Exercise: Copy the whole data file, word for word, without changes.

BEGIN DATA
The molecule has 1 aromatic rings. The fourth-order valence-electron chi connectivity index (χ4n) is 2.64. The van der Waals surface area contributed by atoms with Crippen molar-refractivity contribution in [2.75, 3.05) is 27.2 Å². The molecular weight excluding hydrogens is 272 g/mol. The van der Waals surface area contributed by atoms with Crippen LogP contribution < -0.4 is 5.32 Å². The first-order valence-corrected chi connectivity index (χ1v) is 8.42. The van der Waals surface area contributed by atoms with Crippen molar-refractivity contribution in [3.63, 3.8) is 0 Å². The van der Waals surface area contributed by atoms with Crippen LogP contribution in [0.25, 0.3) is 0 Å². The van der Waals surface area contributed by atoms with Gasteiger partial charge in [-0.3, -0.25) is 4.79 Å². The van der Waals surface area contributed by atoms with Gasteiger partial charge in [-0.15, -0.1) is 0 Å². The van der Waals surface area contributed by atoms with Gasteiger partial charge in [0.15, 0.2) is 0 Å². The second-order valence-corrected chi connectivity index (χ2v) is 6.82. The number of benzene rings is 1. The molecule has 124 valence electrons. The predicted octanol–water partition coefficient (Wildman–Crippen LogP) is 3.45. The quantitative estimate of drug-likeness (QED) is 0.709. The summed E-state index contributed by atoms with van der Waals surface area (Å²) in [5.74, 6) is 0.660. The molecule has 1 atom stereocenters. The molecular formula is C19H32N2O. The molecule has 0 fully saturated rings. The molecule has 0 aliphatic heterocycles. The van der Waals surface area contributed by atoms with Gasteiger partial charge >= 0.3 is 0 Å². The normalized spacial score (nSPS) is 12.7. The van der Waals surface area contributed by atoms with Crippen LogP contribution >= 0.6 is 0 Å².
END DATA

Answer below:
The molecule has 1 aromatic rings. The fourth-order valence-electron chi connectivity index (χ4n) is 2.64. The van der Waals surface area contributed by atoms with Crippen molar-refractivity contribution in [2.75, 3.05) is 27.2 Å². The molecular weight excluding hydrogens is 272 g/mol. The van der Waals surface area contributed by atoms with Crippen LogP contribution < -0.4 is 5.32 Å². The first-order valence-corrected chi connectivity index (χ1v) is 8.42. The van der Waals surface area contributed by atoms with Crippen molar-refractivity contribution in [3.63, 3.8) is 0 Å². The van der Waals surface area contributed by atoms with Crippen LogP contribution in [0.25, 0.3) is 0 Å². The van der Waals surface area contributed by atoms with Gasteiger partial charge in [-0.3, -0.25) is 4.79 Å². The van der Waals surface area contributed by atoms with Gasteiger partial charge in [-0.15, -0.1) is 0 Å². The van der Waals surface area contributed by atoms with Gasteiger partial charge in [0.15, 0.2) is 0 Å². The second-order valence-corrected chi connectivity index (χ2v) is 6.82. The number of benzene rings is 1. The molecule has 124 valence electrons. The predicted octanol–water partition coefficient (Wildman–Crippen LogP) is 3.45. The quantitative estimate of drug-likeness (QED) is 0.709. The summed E-state index contributed by atoms with van der Waals surface area (Å²) in [5.74, 6) is 0.660. The molecule has 1 atom stereocenters. The molecular formula is C19H32N2O. The molecule has 0 fully saturated rings. The molecule has 0 aliphatic heterocycles. The van der Waals surface area contributed by atoms with Gasteiger partial charge >= 0.3 is 0 Å². The normalized spacial score (nSPS) is 12.7. The van der Waals surface area contributed by atoms with Crippen LogP contribution >= 0.6 is 0 Å².